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It never fails. The victim is flying down river, we have rescuers spaced out on the shore, everyone is equipped with throw bags, and the first rescuer makes his throw; the bag goes completely off course and into the trees.

Throw bags are probably the most versatile and essential rescue device we have for swift water rescue. They are inexpensive, can be deployed from anywhere in the environment including watercraft, and they always give us one of the safest alternatives to effect a rescue.

There are three basic throwing positions: overhand, side arm and underhand.

An overhand throw mimics throwing a football or baseball. Hold the end of the rope in your off hand and throw the bag with your dominant throwing arm with an overhand motion. This position is ideal for short, precise throws.

You will not achieve great distances with the overhand but it is very accurate. It also enables throwers to be in the water, on the bank surrounded by ground covering and branches and on the watercraft.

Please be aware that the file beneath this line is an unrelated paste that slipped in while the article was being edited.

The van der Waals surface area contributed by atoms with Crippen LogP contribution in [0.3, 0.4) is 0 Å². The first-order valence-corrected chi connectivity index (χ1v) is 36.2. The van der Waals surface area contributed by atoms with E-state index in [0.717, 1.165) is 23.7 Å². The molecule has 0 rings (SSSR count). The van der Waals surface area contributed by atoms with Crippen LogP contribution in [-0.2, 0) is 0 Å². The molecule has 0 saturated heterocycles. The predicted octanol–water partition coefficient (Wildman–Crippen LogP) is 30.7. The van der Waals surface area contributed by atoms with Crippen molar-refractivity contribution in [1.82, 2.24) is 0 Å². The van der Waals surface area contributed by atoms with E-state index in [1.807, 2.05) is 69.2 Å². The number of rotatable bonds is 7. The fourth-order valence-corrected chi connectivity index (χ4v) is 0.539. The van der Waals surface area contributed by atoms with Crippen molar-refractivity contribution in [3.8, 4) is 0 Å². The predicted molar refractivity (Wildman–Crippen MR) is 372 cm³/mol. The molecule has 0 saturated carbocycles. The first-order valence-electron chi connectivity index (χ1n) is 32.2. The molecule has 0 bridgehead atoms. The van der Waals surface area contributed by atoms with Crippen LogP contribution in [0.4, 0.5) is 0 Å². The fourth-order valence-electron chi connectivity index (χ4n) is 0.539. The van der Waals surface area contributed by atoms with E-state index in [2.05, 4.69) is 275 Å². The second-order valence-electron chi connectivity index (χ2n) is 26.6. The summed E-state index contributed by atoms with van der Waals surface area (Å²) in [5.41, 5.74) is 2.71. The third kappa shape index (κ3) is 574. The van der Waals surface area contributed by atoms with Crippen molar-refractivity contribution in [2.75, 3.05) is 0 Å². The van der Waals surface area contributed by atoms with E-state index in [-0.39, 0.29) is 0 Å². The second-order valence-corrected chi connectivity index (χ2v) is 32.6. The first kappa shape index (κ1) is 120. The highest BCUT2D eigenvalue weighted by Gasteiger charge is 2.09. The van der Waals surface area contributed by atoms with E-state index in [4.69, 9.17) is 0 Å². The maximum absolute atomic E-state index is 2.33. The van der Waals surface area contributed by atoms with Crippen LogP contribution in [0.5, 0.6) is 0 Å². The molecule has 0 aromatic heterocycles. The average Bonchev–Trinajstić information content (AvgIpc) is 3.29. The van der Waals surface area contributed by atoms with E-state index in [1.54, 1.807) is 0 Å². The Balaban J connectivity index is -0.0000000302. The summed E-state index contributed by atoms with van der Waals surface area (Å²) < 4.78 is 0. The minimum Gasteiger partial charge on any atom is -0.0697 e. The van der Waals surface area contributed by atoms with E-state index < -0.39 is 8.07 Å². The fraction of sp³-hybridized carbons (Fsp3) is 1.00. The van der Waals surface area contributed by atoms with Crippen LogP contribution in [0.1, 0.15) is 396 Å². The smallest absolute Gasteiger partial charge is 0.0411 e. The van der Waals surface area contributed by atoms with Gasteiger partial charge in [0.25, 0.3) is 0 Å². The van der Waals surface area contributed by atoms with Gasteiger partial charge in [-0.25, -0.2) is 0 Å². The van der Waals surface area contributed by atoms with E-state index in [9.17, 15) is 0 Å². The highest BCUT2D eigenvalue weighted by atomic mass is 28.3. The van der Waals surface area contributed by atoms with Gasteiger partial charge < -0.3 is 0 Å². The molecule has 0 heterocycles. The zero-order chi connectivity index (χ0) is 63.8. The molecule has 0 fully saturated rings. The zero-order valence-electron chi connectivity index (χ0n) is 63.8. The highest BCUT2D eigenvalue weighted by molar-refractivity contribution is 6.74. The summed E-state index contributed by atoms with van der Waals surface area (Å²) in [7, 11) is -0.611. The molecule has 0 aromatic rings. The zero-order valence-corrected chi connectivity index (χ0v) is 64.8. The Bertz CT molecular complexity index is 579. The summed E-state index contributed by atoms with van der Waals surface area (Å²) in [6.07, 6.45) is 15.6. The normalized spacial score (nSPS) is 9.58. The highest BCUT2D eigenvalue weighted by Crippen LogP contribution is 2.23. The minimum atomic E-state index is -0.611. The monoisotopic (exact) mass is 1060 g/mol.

Sling and pitch
The sidearm throw mimics throwing a disc. Hold the end of the rope in your off hand and throw the bag with your dominant throwing arm with a sidearm motion. This will achieve greater distances than the overhand and can also be delivered from difficult body positions.

It does, however, require more immediate room around the rescuer to make the throw and it is far less accurate. Sidearm throwing takes a great deal of practice and the arc of the bag leaving the rescuer becomes more lateral than vertical. This decreases the reliability of the rope landing across the victim.